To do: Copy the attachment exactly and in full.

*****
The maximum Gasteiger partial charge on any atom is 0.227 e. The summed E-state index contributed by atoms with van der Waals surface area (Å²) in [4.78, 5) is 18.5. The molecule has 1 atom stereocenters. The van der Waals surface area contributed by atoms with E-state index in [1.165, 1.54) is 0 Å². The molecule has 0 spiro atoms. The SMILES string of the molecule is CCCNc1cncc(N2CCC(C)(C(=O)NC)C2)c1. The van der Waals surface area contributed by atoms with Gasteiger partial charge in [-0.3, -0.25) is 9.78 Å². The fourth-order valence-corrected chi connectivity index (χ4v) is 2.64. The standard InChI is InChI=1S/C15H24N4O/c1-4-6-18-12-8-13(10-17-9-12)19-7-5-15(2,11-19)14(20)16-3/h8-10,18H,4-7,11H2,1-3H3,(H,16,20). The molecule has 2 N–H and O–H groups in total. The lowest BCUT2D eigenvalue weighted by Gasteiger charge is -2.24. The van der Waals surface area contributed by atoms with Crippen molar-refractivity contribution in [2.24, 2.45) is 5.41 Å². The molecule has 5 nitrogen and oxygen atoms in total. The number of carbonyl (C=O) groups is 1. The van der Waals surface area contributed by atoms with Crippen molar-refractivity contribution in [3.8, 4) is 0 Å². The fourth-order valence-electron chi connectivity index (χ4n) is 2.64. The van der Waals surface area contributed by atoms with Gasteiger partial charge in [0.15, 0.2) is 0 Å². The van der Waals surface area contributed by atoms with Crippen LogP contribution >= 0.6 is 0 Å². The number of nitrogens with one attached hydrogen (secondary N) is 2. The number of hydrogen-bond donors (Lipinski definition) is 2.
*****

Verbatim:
The maximum Gasteiger partial charge on any atom is 0.227 e. The summed E-state index contributed by atoms with van der Waals surface area (Å²) in [4.78, 5) is 18.5. The molecule has 1 atom stereocenters. The van der Waals surface area contributed by atoms with E-state index in [1.165, 1.54) is 0 Å². The molecule has 0 spiro atoms. The SMILES string of the molecule is CCCNc1cncc(N2CCC(C)(C(=O)NC)C2)c1. The van der Waals surface area contributed by atoms with Gasteiger partial charge in [-0.3, -0.25) is 9.78 Å². The fourth-order valence-corrected chi connectivity index (χ4v) is 2.64. The standard InChI is InChI=1S/C15H24N4O/c1-4-6-18-12-8-13(10-17-9-12)19-7-5-15(2,11-19)14(20)16-3/h8-10,18H,4-7,11H2,1-3H3,(H,16,20). The molecule has 2 N–H and O–H groups in total. The lowest BCUT2D eigenvalue weighted by Gasteiger charge is -2.24. The van der Waals surface area contributed by atoms with Crippen molar-refractivity contribution in [2.24, 2.45) is 5.41 Å². The molecule has 5 nitrogen and oxygen atoms in total. The number of carbonyl (C=O) groups is 1. The van der Waals surface area contributed by atoms with Crippen molar-refractivity contribution in [3.8, 4) is 0 Å². The fourth-order valence-electron chi connectivity index (χ4n) is 2.64. The van der Waals surface area contributed by atoms with Gasteiger partial charge in [0.15, 0.2) is 0 Å². The van der Waals surface area contributed by atoms with Crippen LogP contribution >= 0.6 is 0 Å². The number of nitrogens with one attached hydrogen (secondary N) is 2. The number of hydrogen-bond donors (Lipinski definition) is 2.